Lets talk about pride.



If I think about it, it was quite fitting returning home from Denmark the day before the fourth. The whole month of June abroad I got to feel what it is like to be inside another country as an outsider. To be within and without. Us Americans asked the Danish girls on the team what comes to mind when they think of American people. I got to hang in the balance of hearing their opinion, listening and learning, while remembering the truth. The truth that no one has it all figured out. And because no person has it all figured out, no nation has it all figured out either. I got to be on the outside looking in on my nation at a very unique point in its history. A moment of great turmoil, fear, uncertainty, discomfort, awakening and still so much good. July tips us into the back half of the year. The fourth gives us a great opportunity to reflect on where we are now and how we got here. Maybe some are rejoicing we are finally past the halfway on a year we would very much like to put behind us. I feel this way. Hopefully, some are also finding joy and new life out of the sorrow and hardships. I see glimpses of this as well, though it takes a keen eye and quiet to do so. We are easily numbed by noise and stimulation; it becomes difficult to know what is real and what is not. It is easy to chalk twenty twenty up as just a year to forget. As much as I would like to sometimes, this would be a huge mistake.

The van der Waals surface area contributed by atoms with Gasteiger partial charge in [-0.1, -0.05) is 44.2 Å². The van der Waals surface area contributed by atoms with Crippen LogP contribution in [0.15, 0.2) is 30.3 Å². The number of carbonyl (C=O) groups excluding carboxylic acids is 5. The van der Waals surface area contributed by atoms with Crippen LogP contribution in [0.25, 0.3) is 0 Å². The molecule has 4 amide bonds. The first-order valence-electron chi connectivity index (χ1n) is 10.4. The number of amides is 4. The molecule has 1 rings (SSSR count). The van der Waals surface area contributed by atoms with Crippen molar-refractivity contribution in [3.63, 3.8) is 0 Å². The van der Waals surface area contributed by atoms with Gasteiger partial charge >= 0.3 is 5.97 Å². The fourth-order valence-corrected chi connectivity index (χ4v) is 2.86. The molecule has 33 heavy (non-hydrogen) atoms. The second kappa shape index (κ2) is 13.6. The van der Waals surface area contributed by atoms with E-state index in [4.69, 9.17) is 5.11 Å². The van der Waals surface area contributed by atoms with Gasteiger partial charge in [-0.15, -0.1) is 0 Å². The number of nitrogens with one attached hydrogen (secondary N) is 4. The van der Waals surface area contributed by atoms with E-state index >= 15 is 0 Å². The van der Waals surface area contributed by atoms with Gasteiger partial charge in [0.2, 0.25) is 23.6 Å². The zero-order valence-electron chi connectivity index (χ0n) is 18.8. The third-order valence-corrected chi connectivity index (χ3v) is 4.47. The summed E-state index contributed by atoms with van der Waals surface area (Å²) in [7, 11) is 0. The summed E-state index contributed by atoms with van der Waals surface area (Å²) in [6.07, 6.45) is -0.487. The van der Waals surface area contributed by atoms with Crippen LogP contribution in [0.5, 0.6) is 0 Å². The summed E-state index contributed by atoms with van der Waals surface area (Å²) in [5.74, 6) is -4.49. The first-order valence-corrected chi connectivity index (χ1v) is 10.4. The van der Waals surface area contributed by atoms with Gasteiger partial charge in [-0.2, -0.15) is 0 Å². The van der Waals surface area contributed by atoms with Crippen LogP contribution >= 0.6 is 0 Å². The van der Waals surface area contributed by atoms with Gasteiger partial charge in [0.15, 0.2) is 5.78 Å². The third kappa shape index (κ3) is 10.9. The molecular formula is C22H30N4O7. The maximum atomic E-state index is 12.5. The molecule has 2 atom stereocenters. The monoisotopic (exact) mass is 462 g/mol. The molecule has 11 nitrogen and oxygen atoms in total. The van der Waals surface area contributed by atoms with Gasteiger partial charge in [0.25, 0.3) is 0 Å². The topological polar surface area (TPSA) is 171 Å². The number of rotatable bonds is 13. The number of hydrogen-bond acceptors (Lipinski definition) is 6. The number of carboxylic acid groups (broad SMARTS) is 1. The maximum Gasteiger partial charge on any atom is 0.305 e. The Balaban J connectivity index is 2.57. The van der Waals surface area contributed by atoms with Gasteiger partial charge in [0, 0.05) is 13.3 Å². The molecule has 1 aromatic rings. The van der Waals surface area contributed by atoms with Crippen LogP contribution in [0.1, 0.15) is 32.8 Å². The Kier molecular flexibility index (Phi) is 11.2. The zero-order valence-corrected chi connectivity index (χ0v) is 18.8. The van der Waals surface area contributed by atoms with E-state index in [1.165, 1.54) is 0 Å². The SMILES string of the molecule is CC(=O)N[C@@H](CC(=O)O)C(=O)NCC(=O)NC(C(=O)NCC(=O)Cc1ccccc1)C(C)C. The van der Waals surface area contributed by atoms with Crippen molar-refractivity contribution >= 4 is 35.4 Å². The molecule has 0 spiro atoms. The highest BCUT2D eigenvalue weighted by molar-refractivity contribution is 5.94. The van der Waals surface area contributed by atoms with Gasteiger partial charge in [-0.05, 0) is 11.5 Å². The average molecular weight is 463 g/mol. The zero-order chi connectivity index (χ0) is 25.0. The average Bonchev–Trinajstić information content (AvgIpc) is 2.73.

There is no running from my identity as an American. I am subject to all the good and bad and whatever it may mean at a given time. I shouldn’t be too much surprised by how frustrating it can be reconciling the triumphs we share and the destruction we inflict on one another. I know this because I have a first-hand example. Myself. I am a pursued and prideful creature. My brother Coleman will often respond to the question, “how are you,” with “better than I deserve.” This is so spot on. A fitting reminder for me particularly because most days I fancy I am deserving. After all, isn’t this why I spend so much time ensuring I am a likeable and giving person? Not only this, but the most likeable, the most giving, the most “Christian.” With the expectation or anticipation of something in return. Some kind of pat on the back or recognition of how good of a person I am. Being the winner, the best. C.S. Lewis describes in his book Mere Christianity that pride, unlike the other vices, is essentially competitive. The very nature of pride is to have more than another, be better, regardless of how much one already has. I could have all the talent or money for the things I desire, but if someone has more than me, my pride is ruthless to outdo this other person.